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Agronomy Journal Abstract - Organic Agriculture & Agroecology

Selection of Rhizobia from Agronomic Legumes Grown in Semiarid Soils to be Employed as Bioinoculants


This article in AJ

  1. Vol. 104 No. 2, p. 550-559
    Received: Sept 16, 2011

    * Corresponding author(s): beatriz.ruiz@ica.csic.es
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  1. Beatriz Ruiz-Díez *,
  2. Susana Fajardo and
  3. Mercedes Fernández-Pascual
  1. Institute of Agricultural Sciences ICA, Consejo Superior de Investigaciones Científicas CSIC, Serrano, 115 dpdo. 28006 Madrid, Spain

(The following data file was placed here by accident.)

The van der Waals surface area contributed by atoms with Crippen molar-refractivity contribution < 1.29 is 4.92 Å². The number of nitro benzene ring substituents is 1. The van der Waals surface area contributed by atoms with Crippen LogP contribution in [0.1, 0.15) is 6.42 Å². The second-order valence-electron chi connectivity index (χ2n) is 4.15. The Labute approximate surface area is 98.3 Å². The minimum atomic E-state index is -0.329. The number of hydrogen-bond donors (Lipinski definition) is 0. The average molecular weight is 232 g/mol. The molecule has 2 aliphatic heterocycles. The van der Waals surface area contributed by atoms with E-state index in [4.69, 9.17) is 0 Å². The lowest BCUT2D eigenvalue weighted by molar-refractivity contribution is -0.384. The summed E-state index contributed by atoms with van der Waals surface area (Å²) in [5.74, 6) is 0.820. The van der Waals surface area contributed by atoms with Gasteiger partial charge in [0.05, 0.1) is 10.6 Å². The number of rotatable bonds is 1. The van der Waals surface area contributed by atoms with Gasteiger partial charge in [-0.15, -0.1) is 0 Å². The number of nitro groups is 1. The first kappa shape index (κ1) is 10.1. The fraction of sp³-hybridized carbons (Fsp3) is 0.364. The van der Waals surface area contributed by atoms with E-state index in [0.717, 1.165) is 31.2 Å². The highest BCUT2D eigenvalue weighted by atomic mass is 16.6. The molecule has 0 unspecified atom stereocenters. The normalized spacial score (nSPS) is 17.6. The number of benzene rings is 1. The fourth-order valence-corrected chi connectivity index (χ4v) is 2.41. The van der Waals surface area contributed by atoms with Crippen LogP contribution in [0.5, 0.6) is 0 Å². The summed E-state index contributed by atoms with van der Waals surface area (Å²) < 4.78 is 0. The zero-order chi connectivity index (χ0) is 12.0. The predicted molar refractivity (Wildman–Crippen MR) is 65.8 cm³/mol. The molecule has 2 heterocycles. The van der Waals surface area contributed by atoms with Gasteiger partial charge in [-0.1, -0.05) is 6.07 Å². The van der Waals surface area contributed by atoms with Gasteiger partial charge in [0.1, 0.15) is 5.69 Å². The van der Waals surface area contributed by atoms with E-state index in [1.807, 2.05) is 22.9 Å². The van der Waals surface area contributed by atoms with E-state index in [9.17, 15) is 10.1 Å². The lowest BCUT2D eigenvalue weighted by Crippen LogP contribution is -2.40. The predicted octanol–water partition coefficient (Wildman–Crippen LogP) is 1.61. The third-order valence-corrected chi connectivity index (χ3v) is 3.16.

The aim of this study was to select rhizobia from a collection previously created from nodulated legumes grown in semiarid environments to be used as bioinoculants. The selection was based on the analyses of symbiotic efficiency and molecular analyses. Twenty-nine strains of rhizobia were evaluated. The symbiotic efficiency was tested by cross-inoculations with 12 traditional cultivated legumes including pea (Pisum sativum L.), lentil (Lens culinaris Medik.), chickpea (Cicer arietinum L.), vicias (Vicia spp.), clover (Trifolium spp.), alfalfa (Medicago sativa L.), and lupin (Lupinus spp.). The nodC gene was used as a symbiotic marker of host specificity for discriminating and consequently selecting between strains with similar growth values. This rendered 12 symbiotypes which were consistent with their hosts of origin. The 16S-23S rDNA intergenic spacer region was successfully used for the validation of nodule occupancy revealing its potential for strain identification in nodulation studies. The strains showed variability in their nodulation patterns and the host range was strain-specific. Some combinations were restrictive displaying nodulation only with their host plants, while it was found that 21 strains of Rhizobium leguminosarum bv. viceae and eight plant species of Fabeae tribe constituted one cross-inoculation group. Nodule weight, as an indicator of infectiveness, and shoot dry weight, as an indicator of effectiveness, were the plant features employed to discriminate among strains with better symbiotic performance. These molecular and agronomic analyses allowed us to select specific native strains for each plant species and soil of origin. They could be employed in field inoculations trials using cultivars of agricultural legumes previously selected under typical Mediterranean conditions contributing to the development of sustainable agriculture.

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